A vote of confidence in the Mayo GAA executive and board was “resoundingly passed by all delegates” at last night’s meeting of the Mayo County Board, where media were excluded.

That’s according to a statement released by the board this morning. However, there were no answers provided in the statement, to the many questions being posed over “governance issues” over recent months by Mayo GAA International Supporters Foundation.

The brief statement today by the county board reads “In relation to tonight's meeting to respond to clubs we received legal correspondence from Tim O'Leary & Eugene Rooney & based on those letters we have now been advised that we cannot now comment any further on these matters.

According to today’s Irish Independent , Mayo GAA International Supporters Foundation has raised further questions over how a donation of €150,000 from its millionaire backer was spent by Mayo GAA.

The donation was made by UK-based options market trader Tim O'Leary, who says there was an agreement the cash was to go towards the preparation of the Mayo senior footballers in 2018.

But a letter to clubs from the Mayo GAA International Supporters Foundation, which Mr O'Leary chairs, claims receipts provided did not reflect the terms of the agreement.

The latest letter claims an analysis of receipts produced by the county board showed €37,000 of the expenditure was incurred in advance of the donation being made and that a receipt for only €34,000 was produced in respect of one item said to have cost €54,000.

The letter also said "a significant portion" of the receipts reflect a period after Mayo exited the championship. The foundation questioned whether the senior team benefited from the full value of the donation. There was no immediate comment from the Mayo county board on the matter.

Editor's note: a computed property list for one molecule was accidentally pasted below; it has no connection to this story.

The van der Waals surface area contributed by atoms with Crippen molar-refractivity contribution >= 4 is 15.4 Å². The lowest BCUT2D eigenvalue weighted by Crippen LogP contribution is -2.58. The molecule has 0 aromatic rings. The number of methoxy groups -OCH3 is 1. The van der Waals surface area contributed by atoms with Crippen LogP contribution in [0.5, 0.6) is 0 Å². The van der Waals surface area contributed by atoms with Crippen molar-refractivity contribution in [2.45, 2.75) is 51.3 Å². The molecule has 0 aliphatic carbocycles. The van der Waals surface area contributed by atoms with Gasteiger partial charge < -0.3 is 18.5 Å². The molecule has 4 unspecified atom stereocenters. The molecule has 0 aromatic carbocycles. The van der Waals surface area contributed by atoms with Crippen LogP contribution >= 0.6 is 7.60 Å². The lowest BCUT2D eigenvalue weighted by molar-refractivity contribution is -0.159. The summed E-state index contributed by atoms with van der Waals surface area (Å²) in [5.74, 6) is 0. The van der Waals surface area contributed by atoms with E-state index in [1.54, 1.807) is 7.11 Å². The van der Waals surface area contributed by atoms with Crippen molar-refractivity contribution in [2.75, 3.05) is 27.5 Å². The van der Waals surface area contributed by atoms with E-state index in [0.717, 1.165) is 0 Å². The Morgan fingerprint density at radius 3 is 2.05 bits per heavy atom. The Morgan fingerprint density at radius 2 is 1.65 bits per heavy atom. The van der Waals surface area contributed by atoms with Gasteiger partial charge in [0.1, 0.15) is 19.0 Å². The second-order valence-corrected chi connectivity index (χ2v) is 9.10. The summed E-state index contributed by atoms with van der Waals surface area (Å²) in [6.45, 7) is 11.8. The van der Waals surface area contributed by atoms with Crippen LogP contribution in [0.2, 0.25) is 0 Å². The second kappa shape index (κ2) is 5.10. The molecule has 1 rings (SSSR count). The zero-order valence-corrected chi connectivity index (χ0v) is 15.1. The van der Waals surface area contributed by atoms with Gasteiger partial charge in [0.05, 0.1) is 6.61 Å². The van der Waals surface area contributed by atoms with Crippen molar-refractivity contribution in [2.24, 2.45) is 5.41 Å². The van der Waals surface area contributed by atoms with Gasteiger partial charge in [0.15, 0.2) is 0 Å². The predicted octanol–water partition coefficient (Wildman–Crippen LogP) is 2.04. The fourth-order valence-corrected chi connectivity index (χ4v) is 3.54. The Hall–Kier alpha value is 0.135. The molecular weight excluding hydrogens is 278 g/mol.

The issuing of the letter is the latest twist in a row which has been rumbling for several months. The foundation has withheld €250,000 raised at a New York fundraiser earlier this year, earmarked for an academy and a centre of excellence in Castlebar, until business plans are produced for both projects.Bottom of FormIt has also said the cash will not be handed over "until appropriate governance structures are put in place".

In the letter, the foundation asked clubs to mandate the county board to seek support from Croke Park for the appointment of an independent mediator.

To further complicate the dispute, Mr O'Leary was called a "donkey" in an email sent from a Mayo GAA official's email address last August. Last week Mayo county board chairman Mike Connolly insisted there were no governance issues within the county. He also rejected the suggestion Croke Park may be required to intervene.

In its letter, the foundation said it was clear the relationship between it and the board had completely broken down."We see no point in engaging further with them," it said.

The letter said that if the county board did not comply with conditions the foundation attached to the funding by the end of the year it would instead engage with clubs in Mayo to establish how the money could be used to further the development of the GAA in the county.



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